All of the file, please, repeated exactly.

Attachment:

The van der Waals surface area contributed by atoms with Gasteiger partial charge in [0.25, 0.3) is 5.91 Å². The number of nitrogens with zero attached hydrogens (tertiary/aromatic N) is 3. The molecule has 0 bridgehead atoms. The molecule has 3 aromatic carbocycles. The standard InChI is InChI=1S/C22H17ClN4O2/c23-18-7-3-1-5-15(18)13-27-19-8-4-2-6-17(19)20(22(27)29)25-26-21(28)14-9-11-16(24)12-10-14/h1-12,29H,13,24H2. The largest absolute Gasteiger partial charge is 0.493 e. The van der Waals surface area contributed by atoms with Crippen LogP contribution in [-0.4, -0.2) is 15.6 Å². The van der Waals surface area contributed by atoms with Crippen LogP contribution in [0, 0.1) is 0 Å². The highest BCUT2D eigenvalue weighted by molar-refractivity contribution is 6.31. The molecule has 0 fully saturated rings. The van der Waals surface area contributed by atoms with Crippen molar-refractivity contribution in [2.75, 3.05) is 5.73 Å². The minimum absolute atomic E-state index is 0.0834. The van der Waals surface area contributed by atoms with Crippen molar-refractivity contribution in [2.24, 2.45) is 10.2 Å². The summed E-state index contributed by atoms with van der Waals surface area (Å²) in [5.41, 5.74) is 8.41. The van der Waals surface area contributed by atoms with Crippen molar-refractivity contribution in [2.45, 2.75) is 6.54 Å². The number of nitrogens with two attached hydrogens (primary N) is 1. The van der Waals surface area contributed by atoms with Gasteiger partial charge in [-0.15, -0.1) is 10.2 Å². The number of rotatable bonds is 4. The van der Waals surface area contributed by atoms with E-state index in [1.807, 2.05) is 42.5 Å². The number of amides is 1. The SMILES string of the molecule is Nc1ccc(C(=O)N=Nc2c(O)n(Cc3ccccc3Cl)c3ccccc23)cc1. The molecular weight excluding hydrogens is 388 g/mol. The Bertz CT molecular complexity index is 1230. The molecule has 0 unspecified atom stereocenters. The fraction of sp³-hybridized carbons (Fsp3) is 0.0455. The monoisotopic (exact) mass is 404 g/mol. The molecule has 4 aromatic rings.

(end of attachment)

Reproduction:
The van der Waals surface area contributed by atoms with Gasteiger partial charge in [0.25, 0.3) is 5.91 Å². The number of nitrogens with zero attached hydrogens (tertiary/aromatic N) is 3. The molecule has 0 bridgehead atoms. The molecule has 3 aromatic carbocycles. The standard InChI is InChI=1S/C22H17ClN4O2/c23-18-7-3-1-5-15(18)13-27-19-8-4-2-6-17(19)20(22(27)29)25-26-21(28)14-9-11-16(24)12-10-14/h1-12,29H,13,24H2. The largest absolute Gasteiger partial charge is 0.493 e. The van der Waals surface area contributed by atoms with Crippen LogP contribution in [-0.4, -0.2) is 15.6 Å². The van der Waals surface area contributed by atoms with Crippen LogP contribution in [0, 0.1) is 0 Å². The highest BCUT2D eigenvalue weighted by molar-refractivity contribution is 6.31. The molecule has 0 fully saturated rings. The van der Waals surface area contributed by atoms with Crippen molar-refractivity contribution in [2.75, 3.05) is 5.73 Å². The minimum absolute atomic E-state index is 0.0834. The van der Waals surface area contributed by atoms with Crippen molar-refractivity contribution in [2.24, 2.45) is 10.2 Å². The summed E-state index contributed by atoms with van der Waals surface area (Å²) in [5.41, 5.74) is 8.41. The van der Waals surface area contributed by atoms with Crippen molar-refractivity contribution in [2.45, 2.75) is 6.54 Å². The number of nitrogens with two attached hydrogens (primary N) is 1. The van der Waals surface area contributed by atoms with Gasteiger partial charge in [-0.15, -0.1) is 10.2 Å². The number of rotatable bonds is 4. The van der Waals surface area contributed by atoms with E-state index in [1.807, 2.05) is 42.5 Å². The number of amides is 1. The SMILES string of the molecule is Nc1ccc(C(=O)N=Nc2c(O)n(Cc3ccccc3Cl)c3ccccc23)cc1. The molecular weight excluding hydrogens is 388 g/mol. The Bertz CT molecular complexity index is 1230. The molecule has 0 unspecified atom stereocenters. The fraction of sp³-hybridized carbons (Fsp3) is 0.0455. The monoisotopic (exact) mass is 404 g/mol. The molecule has 4 aromatic rings.